Scientists at the Lewis Katz School of Medicine at Temple University (LKSOM) and Fox Chase Cancer Center show that EGR4, known mainly for its role in male fertility, serves as a critical brake on immune activation. The new study “Suppression of Ca2+ signals by EGR4 controls Th1 differentiation and anti‐cancer immunity in vivo”, published online in EMBO Reports, demonstrates that taking EGR4 away, thus effectively releasing the brake, promotes the activation of killer T cells, which infiltrate and attack tumors and thereby boost anticancer immunity.
“While the zinc finger transcription factors EGR1, EGR2, and EGR3 are recognized as critical for T‐cell function, the role of EGR4 remains unstudied. Here, we show that EGR4 is rapidly upregulated upon TCR engagement, serving as a critical “brake” on T‐cell activation. Hence, TCR engagement of EGR4−/− T cells leads to enhanced Ca2+ responses, driving sustained NFAT activation and hyperproliferation. This causes profound increases in IFNγ production under resting and diverse polarizing conditions that could be reversed by pharmacological attenuation of Ca2+ entry,” wrote the investigators.
“Finally, an in vivo melanoma lung colonization assay reveals enhanced anti‐tumor immunity in EGR4−/− mice, attributable to Th1 bias, Treg loss, and increased CTL generation in the tumor microenvironment. Overall, these observations reveal for the first time that EGR4 is a key regulator of T‐cell differentiation and function.”
“Other early growth response proteins, or EGRs, are important to T cell activity, but whether EGR4 also has a role in immunity has been largely overlooked,” explained Jonathan Soboloff, Ph.D., professor of Medical Genetics and Molecular Biochemistry at the Fels Institute for Cancer Research and Molecular Biology at LKSOM. “Our study reveals a new side to the importance of EGR4.”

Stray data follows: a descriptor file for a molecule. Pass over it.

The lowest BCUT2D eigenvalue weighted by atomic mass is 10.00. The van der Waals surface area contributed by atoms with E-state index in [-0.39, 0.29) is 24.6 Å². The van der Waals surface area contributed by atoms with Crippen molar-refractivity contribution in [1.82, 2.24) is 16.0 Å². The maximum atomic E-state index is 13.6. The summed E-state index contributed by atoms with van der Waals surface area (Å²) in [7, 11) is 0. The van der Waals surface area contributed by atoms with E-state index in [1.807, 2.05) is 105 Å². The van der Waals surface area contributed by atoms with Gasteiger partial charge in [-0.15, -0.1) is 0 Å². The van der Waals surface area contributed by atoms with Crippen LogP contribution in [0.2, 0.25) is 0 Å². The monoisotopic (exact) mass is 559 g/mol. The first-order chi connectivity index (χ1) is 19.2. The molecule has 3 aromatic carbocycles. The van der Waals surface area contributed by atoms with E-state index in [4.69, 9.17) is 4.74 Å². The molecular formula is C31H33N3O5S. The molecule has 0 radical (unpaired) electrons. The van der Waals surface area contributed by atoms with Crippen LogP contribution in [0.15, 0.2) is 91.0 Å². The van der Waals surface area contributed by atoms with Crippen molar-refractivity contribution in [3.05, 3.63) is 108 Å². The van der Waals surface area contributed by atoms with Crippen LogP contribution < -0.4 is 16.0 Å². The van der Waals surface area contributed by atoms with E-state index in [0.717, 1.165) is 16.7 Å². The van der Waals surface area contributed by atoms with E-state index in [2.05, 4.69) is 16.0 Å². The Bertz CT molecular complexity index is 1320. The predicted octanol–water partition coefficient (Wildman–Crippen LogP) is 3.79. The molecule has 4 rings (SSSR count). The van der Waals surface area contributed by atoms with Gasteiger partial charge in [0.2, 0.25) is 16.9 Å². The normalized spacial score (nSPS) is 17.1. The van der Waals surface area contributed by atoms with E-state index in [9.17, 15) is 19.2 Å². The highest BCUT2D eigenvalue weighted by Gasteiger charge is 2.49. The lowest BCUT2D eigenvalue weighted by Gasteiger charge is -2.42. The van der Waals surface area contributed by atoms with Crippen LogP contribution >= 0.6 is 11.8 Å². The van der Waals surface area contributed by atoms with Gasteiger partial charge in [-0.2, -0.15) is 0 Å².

Soboloff’s team examined the influence of EGR4 expression in immune cells in collaboration with Dietmar J. Kappes, Ph.D., professor of Blood Cell Development and Cancer at Fox Chase Cancer Center. In initial experiments, the researchers found that T cell activation is associated with EGR4 upregulation. They then showed that knocking-out, or eliminating, EGR4 from immune cells results in a dramatic increase in calcium signaling and expansion of T helper type 1 (Th1) cell populations. Th1 cells, in response to the presence of foreign entities, including tumor cells, activate cytotoxic, or killer, T cells, which then wipe out the invader.
“We know from our previous work that T cells control calcium signaling and that when intracellular calcium levels are elevated, calcium signaling can drive T cell activation,” Soboloff said.
The Soboloff and Kappes labs next studied the functional importance of EGR4 in cancer immunity by utilizing an adoptive mouse model of melanoma in which some host animals lacked EGR4 expression. Compared to mice with typical EGR4 levels, EGR4 knockout animals showed evidence of expanded populations of Th1 cells and enhanced anticancer immunity. In particular, EGR4 knockout mice had reduced lung tumor burden and fewer metastases than mice with normal EGR4 expression.
In future work, the Soboloff and Kappes groups plan to further explore strategies for EGR4 targeting. The development of an agent to target EGR4 specifically may be difficult, due to the diverse actions of EGR pathways. “But eliminating EGR4 specifically from a patient’s T cells, and then putting those cells back into the patient, may be a viable immunotherapeutic approach,” Kappes said.